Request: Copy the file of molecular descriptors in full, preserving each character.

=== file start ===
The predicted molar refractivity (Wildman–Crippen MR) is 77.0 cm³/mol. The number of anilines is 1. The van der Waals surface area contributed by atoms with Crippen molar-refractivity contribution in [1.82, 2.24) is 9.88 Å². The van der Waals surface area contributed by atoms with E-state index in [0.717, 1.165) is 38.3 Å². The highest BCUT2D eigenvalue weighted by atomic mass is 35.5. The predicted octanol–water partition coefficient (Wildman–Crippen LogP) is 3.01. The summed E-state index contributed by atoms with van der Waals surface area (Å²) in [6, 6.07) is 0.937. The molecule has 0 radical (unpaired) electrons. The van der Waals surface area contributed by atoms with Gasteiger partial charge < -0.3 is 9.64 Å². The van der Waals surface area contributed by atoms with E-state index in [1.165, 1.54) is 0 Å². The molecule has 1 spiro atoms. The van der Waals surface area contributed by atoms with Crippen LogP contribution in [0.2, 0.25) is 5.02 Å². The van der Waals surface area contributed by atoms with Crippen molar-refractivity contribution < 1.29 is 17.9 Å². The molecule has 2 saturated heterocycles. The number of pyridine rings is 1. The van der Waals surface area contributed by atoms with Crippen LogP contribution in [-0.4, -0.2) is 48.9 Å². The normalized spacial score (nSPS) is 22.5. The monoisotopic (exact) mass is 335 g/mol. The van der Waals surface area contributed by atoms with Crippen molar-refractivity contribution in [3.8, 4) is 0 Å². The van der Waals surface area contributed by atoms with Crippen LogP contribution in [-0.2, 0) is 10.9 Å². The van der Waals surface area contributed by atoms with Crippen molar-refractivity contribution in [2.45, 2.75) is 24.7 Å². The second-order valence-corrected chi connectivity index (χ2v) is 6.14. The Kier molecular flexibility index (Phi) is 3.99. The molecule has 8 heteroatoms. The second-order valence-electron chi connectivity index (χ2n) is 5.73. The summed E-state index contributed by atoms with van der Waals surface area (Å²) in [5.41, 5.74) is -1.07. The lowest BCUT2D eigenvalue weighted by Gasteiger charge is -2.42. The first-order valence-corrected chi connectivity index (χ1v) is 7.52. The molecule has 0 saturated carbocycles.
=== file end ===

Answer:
The predicted molar refractivity (Wildman–Crippen MR) is 77.0 cm³/mol. The number of anilines is 1. The van der Waals surface area contributed by atoms with Crippen molar-refractivity contribution in [1.82, 2.24) is 9.88 Å². The van der Waals surface area contributed by atoms with E-state index in [0.717, 1.165) is 38.3 Å². The highest BCUT2D eigenvalue weighted by atomic mass is 35.5. The predicted octanol–water partition coefficient (Wildman–Crippen LogP) is 3.01. The summed E-state index contributed by atoms with van der Waals surface area (Å²) in [6, 6.07) is 0.937. The molecule has 0 radical (unpaired) electrons. The van der Waals surface area contributed by atoms with Gasteiger partial charge < -0.3 is 9.64 Å². The van der Waals surface area contributed by atoms with E-state index in [1.165, 1.54) is 0 Å². The molecule has 1 spiro atoms. The van der Waals surface area contributed by atoms with Crippen LogP contribution in [0.2, 0.25) is 5.02 Å². The van der Waals surface area contributed by atoms with Crippen molar-refractivity contribution < 1.29 is 17.9 Å². The molecule has 2 saturated heterocycles. The number of pyridine rings is 1. The van der Waals surface area contributed by atoms with Crippen LogP contribution in [-0.4, -0.2) is 48.9 Å². The normalized spacial score (nSPS) is 22.5. The monoisotopic (exact) mass is 335 g/mol. The van der Waals surface area contributed by atoms with Crippen molar-refractivity contribution in [3.8, 4) is 0 Å². The van der Waals surface area contributed by atoms with Crippen LogP contribution in [-0.2, 0) is 10.9 Å². The van der Waals surface area contributed by atoms with Crippen molar-refractivity contribution in [2.45, 2.75) is 24.7 Å². The second-order valence-corrected chi connectivity index (χ2v) is 6.14. The Kier molecular flexibility index (Phi) is 3.99. The molecule has 8 heteroatoms. The second-order valence-electron chi connectivity index (χ2n) is 5.73. The summed E-state index contributed by atoms with van der Waals surface area (Å²) in [5.41, 5.74) is -1.07. The lowest BCUT2D eigenvalue weighted by Gasteiger charge is -2.42. The first-order valence-corrected chi connectivity index (χ1v) is 7.52. The molecule has 0 saturated carbocycles.